Sunday, November 23, 2014

Do you like Canadian miners?

Do you thrill to read about brave little companies with their gold showings in the romantic Yukon, or Nunavut, or Saskatchewan?

Are you a geologist? Do you know what it takes to make a mine? Do you understand the economics of mining?

If not, then before you invest, you might want to consider the handy table below.

Gold reserves by province and territory, as of December 31, 2011 (tonnes)

  N.L     N.S.    N. B.   P. Q.     ON     MB      SK     BC      Yukon     NWT      Nun

  13        0          0       667     1,101    72       13       96         14            0        69

Source: Natural Resources Canada, Information Bulletin, March 2014, available here

It seems to be very difficult to build reserves anywhere but Ontario and Quebec. And no, I don't know why Alberta isn't on the list.

I get it. I lived in Newfoundland for nearly four years, and I loved the place. I love reading about gold discoveries on the Island (or in Labrador). But I don't invest.

Friday, November 21, 2014

Decision time

Last month we saw this chart--in which the swings in the GoldxUSDX index had formed a triangle going back over a year. At that time we were quite close to the apex.


The last few weeks have been eventful. We saw a clear break below the lower trendline, followed by a bounce up above the upper trendline. It appears a decision has been made.


Barring further smashdowns, it seems we are moving out of the triangle and into a climb. Supporting this is the action of the last few weeks in the chart of USDX vs gold price.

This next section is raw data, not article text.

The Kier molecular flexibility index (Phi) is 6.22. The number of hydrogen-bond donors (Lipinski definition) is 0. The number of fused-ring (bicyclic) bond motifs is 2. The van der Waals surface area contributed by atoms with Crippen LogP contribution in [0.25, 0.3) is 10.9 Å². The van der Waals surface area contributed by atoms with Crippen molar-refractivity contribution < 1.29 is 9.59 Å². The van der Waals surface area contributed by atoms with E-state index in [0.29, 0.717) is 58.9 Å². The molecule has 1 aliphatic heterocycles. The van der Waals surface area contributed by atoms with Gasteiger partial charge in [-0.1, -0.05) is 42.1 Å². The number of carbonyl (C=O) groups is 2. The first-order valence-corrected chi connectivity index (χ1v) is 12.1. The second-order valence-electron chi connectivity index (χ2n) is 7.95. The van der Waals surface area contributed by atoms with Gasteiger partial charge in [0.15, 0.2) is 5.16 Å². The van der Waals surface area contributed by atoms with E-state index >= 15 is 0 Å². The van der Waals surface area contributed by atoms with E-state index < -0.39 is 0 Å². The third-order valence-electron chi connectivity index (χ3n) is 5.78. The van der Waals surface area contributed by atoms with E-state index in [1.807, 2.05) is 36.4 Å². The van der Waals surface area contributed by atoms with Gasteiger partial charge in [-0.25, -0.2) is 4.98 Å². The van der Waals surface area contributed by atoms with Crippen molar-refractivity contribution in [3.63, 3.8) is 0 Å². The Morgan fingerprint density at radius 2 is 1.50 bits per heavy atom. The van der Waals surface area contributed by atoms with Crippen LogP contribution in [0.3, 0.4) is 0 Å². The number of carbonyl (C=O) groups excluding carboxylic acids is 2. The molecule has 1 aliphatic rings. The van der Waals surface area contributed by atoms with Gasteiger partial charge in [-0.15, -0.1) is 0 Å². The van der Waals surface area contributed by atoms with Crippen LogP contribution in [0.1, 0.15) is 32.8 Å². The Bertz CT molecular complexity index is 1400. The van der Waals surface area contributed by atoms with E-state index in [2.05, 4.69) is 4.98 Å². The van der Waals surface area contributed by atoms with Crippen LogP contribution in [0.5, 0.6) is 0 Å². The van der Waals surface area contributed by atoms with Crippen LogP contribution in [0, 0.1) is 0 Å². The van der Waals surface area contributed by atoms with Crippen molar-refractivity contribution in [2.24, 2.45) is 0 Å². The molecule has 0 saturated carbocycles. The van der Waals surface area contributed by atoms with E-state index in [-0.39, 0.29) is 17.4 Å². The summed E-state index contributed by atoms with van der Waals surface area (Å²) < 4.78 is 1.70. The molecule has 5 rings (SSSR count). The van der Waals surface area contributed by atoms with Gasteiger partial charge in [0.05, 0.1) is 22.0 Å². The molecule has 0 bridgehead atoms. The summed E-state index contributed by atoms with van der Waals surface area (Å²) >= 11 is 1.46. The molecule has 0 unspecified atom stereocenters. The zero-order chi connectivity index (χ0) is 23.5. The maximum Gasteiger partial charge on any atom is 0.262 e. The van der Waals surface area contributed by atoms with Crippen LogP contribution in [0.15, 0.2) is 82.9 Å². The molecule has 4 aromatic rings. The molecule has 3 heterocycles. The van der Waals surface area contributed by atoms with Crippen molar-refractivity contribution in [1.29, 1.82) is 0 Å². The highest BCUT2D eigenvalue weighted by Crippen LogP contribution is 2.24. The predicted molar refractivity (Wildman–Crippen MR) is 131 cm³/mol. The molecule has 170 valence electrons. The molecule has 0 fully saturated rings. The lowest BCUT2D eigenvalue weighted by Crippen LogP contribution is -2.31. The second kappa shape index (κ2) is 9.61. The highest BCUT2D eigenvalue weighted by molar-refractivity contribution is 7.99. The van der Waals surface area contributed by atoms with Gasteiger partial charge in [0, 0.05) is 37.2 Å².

In the last two weeks, we are seeing the impossible--a rise in the gold price and the US dollar.

This isn't as impossible as it seems--we've seen this before, from late 2009 to about mid-2010. It was a good time to be invested in gold equities.


Our current position on the chart is given by the yellow arrow. We are virtually in the same position as we were in late May of 2010. The yellow ellipse covers the area of the move of the last three months. Now is the time to be long gold and gold miners.

Notice that during the impossible trend in the past, gold and USDX never rose together for more than two consecutive weeks. The move was seemed to be a series of cycles and countercycles, over which both parameters increased.

As I've argued previously, rising gold and US dollar is the most economically favourable environment for gold equities--particularly those with production. If the number of dollars you receive per unit of gold increases, and at the same time the value of those dollars increases, your revenue increase will reflect both inputs.

Saturday, November 15, 2014

In Kaifeng

. . . cosplay is very popular.



. . . real women wear six-inch heels when they cross steep, uneven wooden bridges. In the rain.


(This is the bridge)


. . . there's lots to eat


(warm polenta with dried fruit slices)


(soup-filled dumplings)


. . . your soul can be weighed (and found wanting)


. . . statues play chess


. . . you can get a lot of inspiration for the next water feature you install in your yard



. . . there seem to be a lot of Hakka running around


(Hakka were a nomadic group in China--stereotyped as having ugly women, because they didn't practice foot-binding).